Personal Protection Equipment Industry News
Firms fined over iconic development safety failingsPosted on 18/12/2014
Two firms have been hit with fines after exposing their workers to lead while refurbishing an iconic building in the Solent.
Surrey-based civil engineer Bam Nuttall and Four Tees Engineering from Hampshire were prosecuted following an HSE investigation.
The UK health and safety body acted after two workers, Russell Leggett and Robert Peach, were hospitalised after they inhaled dust and fumes from lead paint. The paint was covering a steel structure that was cut into redevelopment works on the Nab Tower.
Both workers were found to have unsafe levels of lead in their blood, with Mr Leggett found to have nearly twice the acceptable limit.
Both workers needed treatment and blood monitoring over a period of months.
The HSE investigation found that both firms failed to protect the workers from lead contamination.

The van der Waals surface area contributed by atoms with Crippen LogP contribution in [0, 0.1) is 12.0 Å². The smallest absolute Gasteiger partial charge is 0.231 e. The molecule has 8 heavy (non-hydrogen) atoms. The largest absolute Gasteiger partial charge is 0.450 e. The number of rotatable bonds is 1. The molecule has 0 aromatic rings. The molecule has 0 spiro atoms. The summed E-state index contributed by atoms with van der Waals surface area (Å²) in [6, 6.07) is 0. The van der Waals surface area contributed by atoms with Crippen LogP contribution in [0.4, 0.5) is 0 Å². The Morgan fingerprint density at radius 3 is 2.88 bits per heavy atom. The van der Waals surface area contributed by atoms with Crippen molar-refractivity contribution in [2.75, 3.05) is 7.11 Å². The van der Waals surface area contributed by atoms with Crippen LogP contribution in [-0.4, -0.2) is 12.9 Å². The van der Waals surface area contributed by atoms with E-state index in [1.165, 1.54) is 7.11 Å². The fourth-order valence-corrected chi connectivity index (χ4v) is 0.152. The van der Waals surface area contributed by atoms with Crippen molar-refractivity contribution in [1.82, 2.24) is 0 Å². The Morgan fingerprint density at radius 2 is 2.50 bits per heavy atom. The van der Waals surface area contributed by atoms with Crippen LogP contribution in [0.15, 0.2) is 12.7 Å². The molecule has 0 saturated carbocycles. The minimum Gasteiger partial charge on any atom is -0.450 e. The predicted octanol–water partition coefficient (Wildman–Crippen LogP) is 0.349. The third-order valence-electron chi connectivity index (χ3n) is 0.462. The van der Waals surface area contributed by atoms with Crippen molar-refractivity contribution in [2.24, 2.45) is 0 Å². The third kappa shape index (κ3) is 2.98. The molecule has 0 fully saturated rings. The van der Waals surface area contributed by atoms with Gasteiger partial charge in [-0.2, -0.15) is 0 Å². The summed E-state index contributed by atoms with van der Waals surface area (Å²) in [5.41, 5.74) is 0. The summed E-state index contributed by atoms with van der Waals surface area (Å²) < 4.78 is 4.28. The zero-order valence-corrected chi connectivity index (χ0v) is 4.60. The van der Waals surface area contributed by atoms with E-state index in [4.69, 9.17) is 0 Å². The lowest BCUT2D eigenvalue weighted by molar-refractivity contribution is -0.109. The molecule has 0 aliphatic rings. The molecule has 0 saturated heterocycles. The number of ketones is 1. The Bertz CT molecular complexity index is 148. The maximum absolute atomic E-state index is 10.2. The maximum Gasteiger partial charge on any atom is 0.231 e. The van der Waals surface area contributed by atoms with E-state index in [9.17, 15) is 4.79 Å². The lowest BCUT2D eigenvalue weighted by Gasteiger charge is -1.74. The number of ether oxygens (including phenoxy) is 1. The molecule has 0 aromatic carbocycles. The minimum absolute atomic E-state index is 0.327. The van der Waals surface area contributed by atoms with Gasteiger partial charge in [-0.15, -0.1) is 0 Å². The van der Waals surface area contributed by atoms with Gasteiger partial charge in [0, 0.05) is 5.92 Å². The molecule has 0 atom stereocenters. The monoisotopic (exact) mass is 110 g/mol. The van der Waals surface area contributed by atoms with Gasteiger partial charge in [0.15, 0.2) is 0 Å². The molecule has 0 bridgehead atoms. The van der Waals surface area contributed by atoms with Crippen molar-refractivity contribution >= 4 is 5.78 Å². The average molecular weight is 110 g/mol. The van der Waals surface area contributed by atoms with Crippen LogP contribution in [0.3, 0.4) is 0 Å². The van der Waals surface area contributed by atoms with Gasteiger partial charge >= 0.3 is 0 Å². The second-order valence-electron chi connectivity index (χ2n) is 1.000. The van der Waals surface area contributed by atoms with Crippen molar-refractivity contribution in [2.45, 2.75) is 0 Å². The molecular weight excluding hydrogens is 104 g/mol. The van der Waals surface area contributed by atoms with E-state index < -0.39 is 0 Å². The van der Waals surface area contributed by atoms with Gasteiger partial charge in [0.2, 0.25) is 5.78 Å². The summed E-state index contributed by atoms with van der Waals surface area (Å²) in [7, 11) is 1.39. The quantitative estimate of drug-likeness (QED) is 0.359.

Bam Nuttall was aware of lead paint covering the steel, and failed to assess and implement control measures.
Four Tees was also found wanting in not applying adequate controls. It also failed to ensure workers were adequately supported medically through the works.
The investigation further found there were few measures in place to control dust from the lead spreading and causing contamination.
Following the hospitalisation of the two workers, stringent rules were brought in. These included introducing 'clean' and 'dirty' areas on site. Decontamination was required when moving between the two.
Better personal protective equipment (PPE) for the face was also introduced, as well as medical surveillance for staff.
Bam Nuttall received a fine and costs totalling over £62,000. Four Tees was handed fines and costs amounting to more than £16,000.